Regime Legitimation, not Nation-Building: Media Commemoration of the 1917 Revolution in Russia’s Neo-Authoritarian State

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Scholars predicted that official Russian commemorations of the centenary of the 1917 revolutions would prioritise ‘reconciliation and accord’ between pro- and anti-communists. Such a frame might help construct a new post-Soviet Russian identity. Yet, in 2017, state-affiliated political and media actors gave accounts that contrasted with their previous narratives and with each other. Domestic state-aligned media were unprecedentedly negative about the revolutions’ events and enduring legacies; whilst Russia’s international broadcaster, RT, emphasised the revolution's positive international legacies. We explain this paradox by arguing that regimes of commemoration are directly related to political systems: in neo-authoritarian regimes such as contemporary Russia, history is not used primarily for nation-building, but to build legitimacy for the ruling regime. Referencing similar practices in other neo-authoritarian regimes, we show how state-affiliated actors selectively co-opt interpretations of historical events that circulate in the global media ecology, to ‘arrest’ the ‘memory of the multitude’. Simultaneously, they reinforce core messages that legitimise the existing government.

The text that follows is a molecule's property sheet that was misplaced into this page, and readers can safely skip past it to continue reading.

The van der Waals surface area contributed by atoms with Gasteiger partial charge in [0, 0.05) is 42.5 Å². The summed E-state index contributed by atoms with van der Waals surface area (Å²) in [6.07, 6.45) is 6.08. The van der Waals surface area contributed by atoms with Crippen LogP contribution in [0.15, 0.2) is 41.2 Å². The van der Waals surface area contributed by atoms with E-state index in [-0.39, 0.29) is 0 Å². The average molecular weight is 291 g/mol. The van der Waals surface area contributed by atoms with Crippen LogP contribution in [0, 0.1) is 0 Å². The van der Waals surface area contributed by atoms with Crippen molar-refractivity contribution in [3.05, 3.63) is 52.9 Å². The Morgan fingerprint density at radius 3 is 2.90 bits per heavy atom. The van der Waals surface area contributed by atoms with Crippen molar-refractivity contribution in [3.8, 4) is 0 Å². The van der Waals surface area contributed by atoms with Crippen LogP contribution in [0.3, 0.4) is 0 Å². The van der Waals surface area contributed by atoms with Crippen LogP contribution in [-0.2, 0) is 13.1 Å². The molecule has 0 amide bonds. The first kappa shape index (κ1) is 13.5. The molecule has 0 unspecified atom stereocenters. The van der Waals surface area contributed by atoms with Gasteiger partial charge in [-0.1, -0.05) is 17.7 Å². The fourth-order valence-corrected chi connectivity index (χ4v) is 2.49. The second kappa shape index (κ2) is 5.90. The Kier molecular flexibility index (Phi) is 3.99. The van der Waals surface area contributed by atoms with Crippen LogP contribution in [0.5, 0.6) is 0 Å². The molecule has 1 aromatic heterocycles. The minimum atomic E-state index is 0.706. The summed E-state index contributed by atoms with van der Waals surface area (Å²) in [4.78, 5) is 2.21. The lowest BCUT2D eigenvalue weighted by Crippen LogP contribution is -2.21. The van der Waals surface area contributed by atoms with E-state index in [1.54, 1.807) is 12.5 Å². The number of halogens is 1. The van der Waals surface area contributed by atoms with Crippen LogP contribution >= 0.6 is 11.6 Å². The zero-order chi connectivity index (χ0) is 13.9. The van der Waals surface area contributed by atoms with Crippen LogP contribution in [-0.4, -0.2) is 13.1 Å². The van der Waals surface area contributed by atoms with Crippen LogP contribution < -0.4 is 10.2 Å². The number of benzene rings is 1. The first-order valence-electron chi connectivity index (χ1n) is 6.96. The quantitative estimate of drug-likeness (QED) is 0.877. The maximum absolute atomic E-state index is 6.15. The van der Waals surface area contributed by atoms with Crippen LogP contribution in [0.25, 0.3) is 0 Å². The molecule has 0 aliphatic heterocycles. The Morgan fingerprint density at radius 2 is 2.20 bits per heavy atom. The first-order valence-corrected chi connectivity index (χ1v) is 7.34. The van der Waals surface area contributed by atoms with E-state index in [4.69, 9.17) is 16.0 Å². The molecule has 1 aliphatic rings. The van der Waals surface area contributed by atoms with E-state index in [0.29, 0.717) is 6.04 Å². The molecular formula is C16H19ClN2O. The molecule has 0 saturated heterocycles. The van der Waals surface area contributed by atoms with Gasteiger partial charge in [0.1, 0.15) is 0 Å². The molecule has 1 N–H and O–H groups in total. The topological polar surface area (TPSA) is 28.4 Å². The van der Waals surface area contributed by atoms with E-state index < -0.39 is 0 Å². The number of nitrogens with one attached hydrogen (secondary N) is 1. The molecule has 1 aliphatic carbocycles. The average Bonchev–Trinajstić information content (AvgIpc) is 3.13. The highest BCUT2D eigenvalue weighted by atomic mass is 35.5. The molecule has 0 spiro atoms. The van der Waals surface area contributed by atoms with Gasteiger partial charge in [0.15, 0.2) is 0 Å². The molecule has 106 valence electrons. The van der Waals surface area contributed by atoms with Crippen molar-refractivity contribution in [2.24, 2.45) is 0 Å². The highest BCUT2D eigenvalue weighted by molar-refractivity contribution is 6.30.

Bibliographical metadata

Original languageEnglish
Pages (from-to)335-353
JournalEuropean Journal of Cultural Studies
Issue number3
Early online date14 Oct 2019
Publication statusPublished - 2019

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